Riding along the ‘Pelican Road’
Published 9:08 am Friday, March 9, 2018
By T.J. Ray
A lifetime ago when I was a student at Mississippi College, the chairman of the English Department, Louis Dollarhide accepted an invitation to bring some students to Jackson for lunch with a ladies’ reading circle. Each of us sat at a table with four or five very nice, very literate women.
The memory that I knew nothing to say to them still chokes me. They were impressed — quite needlessly — that we were all in the creative writing program at MC.
One of the first questions to me was what I had been writing. Nothing. What had I been reading? That was an easy one: God’s Little Acre. Hoorah! Home run! I wowed them, especially after one opined that God’s Little Acre was such a sweet book. Took a second or two to grasp that the title was all they knew of the book, so off I went on how lovely the story was. Since that day, I have felt profoundly guilty ever time somone mentions Erskine Caldwell.
Page Four of this newspaper is not the book review section, but please indulge me while I tell you about the book I closed ten minutes ago. Closed reluctantly, I should add, because I didn’t want it to end. And though its end was predictable by Page 3 of the text, I came to dread it, kept hoping the author, Howard Bahr, could work his fictional magic and avoid that pain.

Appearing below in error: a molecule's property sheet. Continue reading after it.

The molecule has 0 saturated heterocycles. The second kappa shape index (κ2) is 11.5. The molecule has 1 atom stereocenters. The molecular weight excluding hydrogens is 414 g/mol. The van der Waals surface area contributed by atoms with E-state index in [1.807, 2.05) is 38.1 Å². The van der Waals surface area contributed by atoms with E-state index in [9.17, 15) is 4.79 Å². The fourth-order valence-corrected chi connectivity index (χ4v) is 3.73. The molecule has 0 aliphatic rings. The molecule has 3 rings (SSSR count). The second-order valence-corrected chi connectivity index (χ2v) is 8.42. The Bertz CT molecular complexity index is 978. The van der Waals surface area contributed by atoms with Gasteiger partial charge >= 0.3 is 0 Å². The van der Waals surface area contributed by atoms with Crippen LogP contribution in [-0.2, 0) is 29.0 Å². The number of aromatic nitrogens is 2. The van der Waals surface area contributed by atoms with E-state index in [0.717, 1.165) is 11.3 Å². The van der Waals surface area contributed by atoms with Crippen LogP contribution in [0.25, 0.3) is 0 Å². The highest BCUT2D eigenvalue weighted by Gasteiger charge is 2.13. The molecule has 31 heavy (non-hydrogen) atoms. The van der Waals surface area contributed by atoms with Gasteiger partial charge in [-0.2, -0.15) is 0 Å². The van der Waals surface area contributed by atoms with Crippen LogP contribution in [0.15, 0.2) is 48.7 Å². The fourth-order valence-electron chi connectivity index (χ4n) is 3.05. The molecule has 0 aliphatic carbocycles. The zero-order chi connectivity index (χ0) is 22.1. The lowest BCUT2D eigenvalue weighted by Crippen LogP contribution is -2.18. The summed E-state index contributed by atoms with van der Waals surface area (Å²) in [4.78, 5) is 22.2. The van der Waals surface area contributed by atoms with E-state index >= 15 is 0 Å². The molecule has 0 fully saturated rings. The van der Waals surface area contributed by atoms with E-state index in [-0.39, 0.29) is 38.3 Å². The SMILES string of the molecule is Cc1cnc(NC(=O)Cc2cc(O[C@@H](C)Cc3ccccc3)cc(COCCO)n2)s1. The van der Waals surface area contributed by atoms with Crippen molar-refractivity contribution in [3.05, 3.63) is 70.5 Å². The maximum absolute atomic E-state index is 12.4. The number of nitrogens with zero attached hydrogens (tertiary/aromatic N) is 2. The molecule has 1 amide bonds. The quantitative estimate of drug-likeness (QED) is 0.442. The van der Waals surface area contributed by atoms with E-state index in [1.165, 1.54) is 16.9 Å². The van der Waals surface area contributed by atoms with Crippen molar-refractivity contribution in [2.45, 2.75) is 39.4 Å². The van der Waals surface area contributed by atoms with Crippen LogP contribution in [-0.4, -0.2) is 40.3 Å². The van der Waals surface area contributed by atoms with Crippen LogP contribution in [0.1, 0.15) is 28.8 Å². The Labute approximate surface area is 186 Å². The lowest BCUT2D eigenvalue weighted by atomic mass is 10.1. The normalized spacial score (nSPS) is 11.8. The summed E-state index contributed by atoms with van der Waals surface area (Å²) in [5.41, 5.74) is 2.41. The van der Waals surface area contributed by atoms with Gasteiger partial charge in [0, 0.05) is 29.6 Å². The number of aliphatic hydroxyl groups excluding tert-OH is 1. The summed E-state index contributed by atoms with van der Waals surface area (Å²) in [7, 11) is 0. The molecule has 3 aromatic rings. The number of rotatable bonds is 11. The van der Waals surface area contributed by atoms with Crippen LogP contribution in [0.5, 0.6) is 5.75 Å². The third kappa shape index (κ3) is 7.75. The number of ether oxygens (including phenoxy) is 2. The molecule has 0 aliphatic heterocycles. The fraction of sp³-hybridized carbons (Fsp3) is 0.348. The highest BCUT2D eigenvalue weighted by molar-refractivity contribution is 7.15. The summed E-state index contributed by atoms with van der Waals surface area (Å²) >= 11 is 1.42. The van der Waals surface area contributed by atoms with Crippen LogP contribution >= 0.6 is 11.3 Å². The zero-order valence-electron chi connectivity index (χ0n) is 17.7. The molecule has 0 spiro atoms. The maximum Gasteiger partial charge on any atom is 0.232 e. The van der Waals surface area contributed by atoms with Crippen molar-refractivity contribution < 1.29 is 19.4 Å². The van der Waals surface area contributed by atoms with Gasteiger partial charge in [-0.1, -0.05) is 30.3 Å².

Set early in World War II — with vivid, explosive backward peeks at the other war, the one to end all wars – Pelican Road raises a grim curtain on south Mississippi and New Orleans as experienced by men who rode the rails. Theirs was a world of thunder and steam, an environment cutting no slack for the shirker or the careless. Away from the tracks, where experience and title warranted respect from those around the huge rolling wheels and vented steam from warning whistles. their lives mirrored a world as hot and steamy as a roundhouse. Their mistakes there usually influenced how a man felt when working a run, be it a luxury passenger train going to the Northeast or a simple string of empty boxcars moved from Town A to Town B. Much as characters might like to put that other world out of their minds while working, that escape didn’t always work.
Many years ago, I had an uncle who was an engineer on the C & G Railroad (the Columbus & Greenville). The engines he commanded were mostly yard movers, unbelievably hot much of the year and frigid in winter, when someone would open the heavy iron gate every now and then to let the roaring fire inside momentarily fill the cab.
The short rides my uncle sneaked me on were mainly in and around the yard in Columbus, but reading Bahr’s gripping prose drew it from my memory, even down to the one or two bottles of Jax beer the crew gulped when a shift was over, even at three in the morning.
This book did a yeoman’s job of baring the frictions of the early war years: old Marines trying to reenlist, old engineers about to the end of their run, young folks who had to pay for their passion which they couldn’t control, even in a cemetery on the edge of a university campus. I wonder how I might have recounted the painful tension of that book to those ladies in Jackson. Just how does one describe a book he wishes he hadn’t read yet because then he could have it as a wonderful experience when he came to read it?
T.J. Ray is a retired professor of English at Ole Miss.